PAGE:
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Michael Filas

Todd Haynes’s Safe and the Covid-19 Pandemic Mirror on the Wall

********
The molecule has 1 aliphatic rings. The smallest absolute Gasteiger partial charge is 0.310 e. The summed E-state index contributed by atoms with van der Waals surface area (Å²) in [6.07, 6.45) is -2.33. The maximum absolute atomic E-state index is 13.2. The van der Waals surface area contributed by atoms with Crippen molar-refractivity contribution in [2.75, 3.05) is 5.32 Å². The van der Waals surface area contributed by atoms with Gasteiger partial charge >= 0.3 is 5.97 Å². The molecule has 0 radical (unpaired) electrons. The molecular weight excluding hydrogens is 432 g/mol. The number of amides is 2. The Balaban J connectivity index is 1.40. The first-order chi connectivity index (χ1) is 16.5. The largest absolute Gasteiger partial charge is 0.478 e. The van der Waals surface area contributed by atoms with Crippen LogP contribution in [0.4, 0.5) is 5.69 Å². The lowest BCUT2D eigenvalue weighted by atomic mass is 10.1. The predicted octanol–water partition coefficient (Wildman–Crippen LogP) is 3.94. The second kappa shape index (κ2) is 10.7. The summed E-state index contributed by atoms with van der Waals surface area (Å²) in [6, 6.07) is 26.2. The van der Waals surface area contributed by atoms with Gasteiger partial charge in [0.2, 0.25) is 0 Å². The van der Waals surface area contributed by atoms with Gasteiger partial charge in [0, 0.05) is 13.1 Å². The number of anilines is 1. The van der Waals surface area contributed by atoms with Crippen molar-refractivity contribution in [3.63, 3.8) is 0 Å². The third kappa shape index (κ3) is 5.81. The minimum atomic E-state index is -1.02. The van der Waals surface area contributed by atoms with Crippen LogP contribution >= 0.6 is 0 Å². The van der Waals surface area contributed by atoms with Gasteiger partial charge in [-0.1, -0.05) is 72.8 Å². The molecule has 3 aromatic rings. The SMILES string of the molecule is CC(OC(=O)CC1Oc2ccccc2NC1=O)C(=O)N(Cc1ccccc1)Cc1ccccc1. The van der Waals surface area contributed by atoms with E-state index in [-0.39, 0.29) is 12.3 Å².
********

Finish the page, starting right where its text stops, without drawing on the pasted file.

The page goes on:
Todd Haynes’s 1995 film Safe depicts the demise of protagonist Carol White as she suffers headaches, bloody noses, insomnia, asthma, and seizures from environmental illness, which leads to her social and marital demise and her taking refuge at Wrenwood, a sanitarium retreat in the Albuquerque foothills. This article reads Carol as a tragic archetype, and aligns the indices of COVID-19 pandemic life (face masks and social isolation for safety) with Carol’s similar response to her illness. While the film has previously been critiqued and interpreted from perspectives including feminism, consumerism, environmentalism, suburbia, race, heteronormativity, melodrama, plague, Whiteness, and AIDS politics, this article performs a close reading based on Northrop Frye’s archetypal definition of Aristotelian tragedy, and then analyzes the differences in late-pandemic middle class American perspectives from that of Carol White as she navigates her situation. Late-pandemic middle class perspectives provide an optimistic and alternate fate to the tragic pathos depicted in Carol’s story. 


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